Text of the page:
The Air Canada pre-emptive back-to-work legislation saga continues. Last week, I wrote about the pre-emptive back-to-work legislation. Now the pilots have challenged the legislation in court arguing that it prevents strikes or lockouts, forces the pilots to keep flying, and coerces the pilots to accept a contract imposed by arbitration in a process that is completely skewed given it was designed to favour the airline’s position. The pilots’ main argument is that the legislation is constitutionally invalid as it violates the Canadian Charter of Rights and Freedoms, namely section 2(d), involving the freedom to associate. The president of the pilots’ union called the legislation “Draconian overkill.”
The pilots argue in their application that that forcing them to fly conflicts with their legal obligations under the Canadian Aviation Regulations because the Regulations prohibit pilots from flying if they have any reason to believe they are unfit to properly perform their duties. The union notes that the pilots have been under a significant amount of stress as a result of the Air Canada’s unwillingness to negotiate a fair collective agreement, along with the Minister of Labour’s and Parliament’s removal of their only means of engaging in meaningful collective bargaining with the back-to-work legislation.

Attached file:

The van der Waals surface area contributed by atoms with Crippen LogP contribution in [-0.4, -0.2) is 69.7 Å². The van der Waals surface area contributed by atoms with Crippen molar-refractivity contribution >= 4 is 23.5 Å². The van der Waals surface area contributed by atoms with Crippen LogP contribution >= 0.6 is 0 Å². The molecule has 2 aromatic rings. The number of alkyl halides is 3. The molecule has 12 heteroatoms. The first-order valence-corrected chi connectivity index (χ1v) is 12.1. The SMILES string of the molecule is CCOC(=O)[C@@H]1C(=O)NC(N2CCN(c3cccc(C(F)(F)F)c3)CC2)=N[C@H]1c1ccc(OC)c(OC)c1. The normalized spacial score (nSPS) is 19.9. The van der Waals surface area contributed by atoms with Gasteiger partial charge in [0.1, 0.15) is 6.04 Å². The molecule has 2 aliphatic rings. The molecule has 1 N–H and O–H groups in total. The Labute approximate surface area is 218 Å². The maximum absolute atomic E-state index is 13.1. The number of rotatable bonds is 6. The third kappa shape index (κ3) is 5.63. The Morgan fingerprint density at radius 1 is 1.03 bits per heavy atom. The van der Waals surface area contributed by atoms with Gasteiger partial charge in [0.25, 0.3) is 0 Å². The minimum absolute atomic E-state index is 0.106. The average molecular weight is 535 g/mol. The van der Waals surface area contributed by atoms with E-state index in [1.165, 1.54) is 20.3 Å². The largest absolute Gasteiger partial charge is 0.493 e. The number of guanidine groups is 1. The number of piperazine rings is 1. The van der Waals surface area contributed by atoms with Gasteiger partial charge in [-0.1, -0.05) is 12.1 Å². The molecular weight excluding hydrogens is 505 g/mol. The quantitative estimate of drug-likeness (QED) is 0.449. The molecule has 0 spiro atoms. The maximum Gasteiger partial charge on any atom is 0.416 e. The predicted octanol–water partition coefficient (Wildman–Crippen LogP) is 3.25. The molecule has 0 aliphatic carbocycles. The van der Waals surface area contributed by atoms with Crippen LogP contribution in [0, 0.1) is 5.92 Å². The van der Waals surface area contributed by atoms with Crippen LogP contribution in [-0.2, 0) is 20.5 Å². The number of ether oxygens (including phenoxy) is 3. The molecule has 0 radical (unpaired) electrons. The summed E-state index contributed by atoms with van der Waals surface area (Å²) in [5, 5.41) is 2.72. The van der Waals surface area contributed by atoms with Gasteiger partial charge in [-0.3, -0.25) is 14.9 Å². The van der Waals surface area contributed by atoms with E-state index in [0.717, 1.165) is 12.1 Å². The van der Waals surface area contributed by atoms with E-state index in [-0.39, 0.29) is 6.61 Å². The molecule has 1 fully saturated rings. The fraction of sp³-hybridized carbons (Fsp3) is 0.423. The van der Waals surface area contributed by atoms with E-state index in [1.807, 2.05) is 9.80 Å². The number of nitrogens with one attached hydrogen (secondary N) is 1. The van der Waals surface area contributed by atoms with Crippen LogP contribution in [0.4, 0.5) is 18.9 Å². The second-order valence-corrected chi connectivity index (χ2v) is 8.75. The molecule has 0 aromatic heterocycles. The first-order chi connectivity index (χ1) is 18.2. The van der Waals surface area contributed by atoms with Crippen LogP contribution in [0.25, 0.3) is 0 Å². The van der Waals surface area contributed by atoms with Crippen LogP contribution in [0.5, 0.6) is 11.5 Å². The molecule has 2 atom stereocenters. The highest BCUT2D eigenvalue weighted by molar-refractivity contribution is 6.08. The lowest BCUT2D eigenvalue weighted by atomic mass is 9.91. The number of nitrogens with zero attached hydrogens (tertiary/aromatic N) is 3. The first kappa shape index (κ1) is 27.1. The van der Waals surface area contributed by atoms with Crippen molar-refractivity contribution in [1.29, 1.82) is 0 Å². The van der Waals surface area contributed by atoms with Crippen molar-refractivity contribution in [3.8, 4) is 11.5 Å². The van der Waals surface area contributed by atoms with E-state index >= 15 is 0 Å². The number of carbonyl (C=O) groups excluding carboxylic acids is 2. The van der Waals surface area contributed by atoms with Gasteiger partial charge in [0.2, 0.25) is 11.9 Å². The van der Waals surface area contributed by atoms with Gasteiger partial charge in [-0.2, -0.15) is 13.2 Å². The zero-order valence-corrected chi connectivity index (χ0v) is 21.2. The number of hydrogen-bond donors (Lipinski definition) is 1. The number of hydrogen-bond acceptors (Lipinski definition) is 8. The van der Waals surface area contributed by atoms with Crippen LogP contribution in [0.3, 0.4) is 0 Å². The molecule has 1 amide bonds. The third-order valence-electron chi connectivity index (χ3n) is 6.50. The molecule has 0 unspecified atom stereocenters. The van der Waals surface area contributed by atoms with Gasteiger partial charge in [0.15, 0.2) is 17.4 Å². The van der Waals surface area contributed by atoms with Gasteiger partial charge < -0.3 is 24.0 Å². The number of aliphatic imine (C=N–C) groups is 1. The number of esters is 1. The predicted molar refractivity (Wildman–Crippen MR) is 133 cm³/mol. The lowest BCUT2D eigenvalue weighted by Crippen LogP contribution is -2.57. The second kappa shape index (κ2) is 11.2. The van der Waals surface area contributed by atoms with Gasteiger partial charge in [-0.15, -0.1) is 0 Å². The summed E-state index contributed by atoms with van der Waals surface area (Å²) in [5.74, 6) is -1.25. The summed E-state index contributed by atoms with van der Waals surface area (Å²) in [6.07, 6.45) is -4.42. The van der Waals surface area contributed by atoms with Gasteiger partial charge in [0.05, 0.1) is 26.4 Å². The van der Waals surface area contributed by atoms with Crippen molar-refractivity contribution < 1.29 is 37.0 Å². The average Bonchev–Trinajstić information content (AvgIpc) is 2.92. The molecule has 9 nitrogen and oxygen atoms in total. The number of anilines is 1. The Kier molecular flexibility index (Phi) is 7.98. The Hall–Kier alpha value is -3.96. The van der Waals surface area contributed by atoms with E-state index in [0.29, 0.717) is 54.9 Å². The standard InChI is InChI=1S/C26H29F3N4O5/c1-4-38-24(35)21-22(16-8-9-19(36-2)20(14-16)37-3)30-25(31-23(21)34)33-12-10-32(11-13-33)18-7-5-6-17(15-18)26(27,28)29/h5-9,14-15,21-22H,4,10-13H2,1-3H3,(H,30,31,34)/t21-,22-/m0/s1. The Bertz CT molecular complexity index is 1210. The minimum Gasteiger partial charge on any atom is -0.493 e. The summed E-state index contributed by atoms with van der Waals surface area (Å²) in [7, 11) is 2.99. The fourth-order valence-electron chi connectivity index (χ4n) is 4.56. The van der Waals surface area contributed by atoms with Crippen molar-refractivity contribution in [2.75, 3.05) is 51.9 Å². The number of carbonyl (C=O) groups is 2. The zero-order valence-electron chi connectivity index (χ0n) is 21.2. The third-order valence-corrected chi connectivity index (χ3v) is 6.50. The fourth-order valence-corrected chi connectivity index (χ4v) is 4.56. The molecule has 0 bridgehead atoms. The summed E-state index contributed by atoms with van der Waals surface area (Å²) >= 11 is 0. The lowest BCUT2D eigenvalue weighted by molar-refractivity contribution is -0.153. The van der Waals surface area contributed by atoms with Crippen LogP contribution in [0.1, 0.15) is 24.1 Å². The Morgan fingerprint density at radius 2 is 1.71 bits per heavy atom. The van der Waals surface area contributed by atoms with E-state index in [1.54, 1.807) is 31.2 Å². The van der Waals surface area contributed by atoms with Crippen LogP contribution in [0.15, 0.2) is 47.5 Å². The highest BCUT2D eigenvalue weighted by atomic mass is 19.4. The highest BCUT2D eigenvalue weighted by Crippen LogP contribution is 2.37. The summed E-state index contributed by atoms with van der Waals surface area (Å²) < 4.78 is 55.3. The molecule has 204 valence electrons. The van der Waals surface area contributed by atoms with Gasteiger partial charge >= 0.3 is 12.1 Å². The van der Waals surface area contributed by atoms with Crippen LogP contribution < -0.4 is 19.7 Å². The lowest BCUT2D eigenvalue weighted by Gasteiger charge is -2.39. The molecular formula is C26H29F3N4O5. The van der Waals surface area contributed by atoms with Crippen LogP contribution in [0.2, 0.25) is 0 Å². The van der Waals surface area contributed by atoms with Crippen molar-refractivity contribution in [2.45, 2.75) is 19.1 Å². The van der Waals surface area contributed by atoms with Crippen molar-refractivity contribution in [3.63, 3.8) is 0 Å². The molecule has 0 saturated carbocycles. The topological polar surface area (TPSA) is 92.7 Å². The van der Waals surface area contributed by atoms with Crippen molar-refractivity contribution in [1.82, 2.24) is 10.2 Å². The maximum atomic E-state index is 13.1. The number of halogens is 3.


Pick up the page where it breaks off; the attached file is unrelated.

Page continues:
Perhaps limiting the workers’ rights to collectively bargain and strike and the employer’s right to lock out the workers was not the most efficient way to deal tough contract negations where pension security was one of the main issues. Perhaps government interference only made things worse in terms of employee morale and union relations.
Regardless of one’s view, there is now a Charter claim and a decision will have to be made about whether the back-to-work legislation is valid.
What do you think will happen? Given recent case law, we know that unless employees are engaged in essential services (this is quite limited), their right to strike cannot be restricted. In accordance with Canada’s international obligations, if employees are prevented from striking by unilaterally declaring numerous services as “essential,” that legislation could be ruled unconstitutional under section 2(d) of the Charter, unless justified under section 1.
In this case, the pilots’ services were not declared essential, but the pilots were prohibited from striking or collectively bargaining by being forced to fly and participate in a one-sided final selection arbitration.
Do you think that the court will find a section 2(d) Charter violation?
First Reference Human Resources and Compliance Editor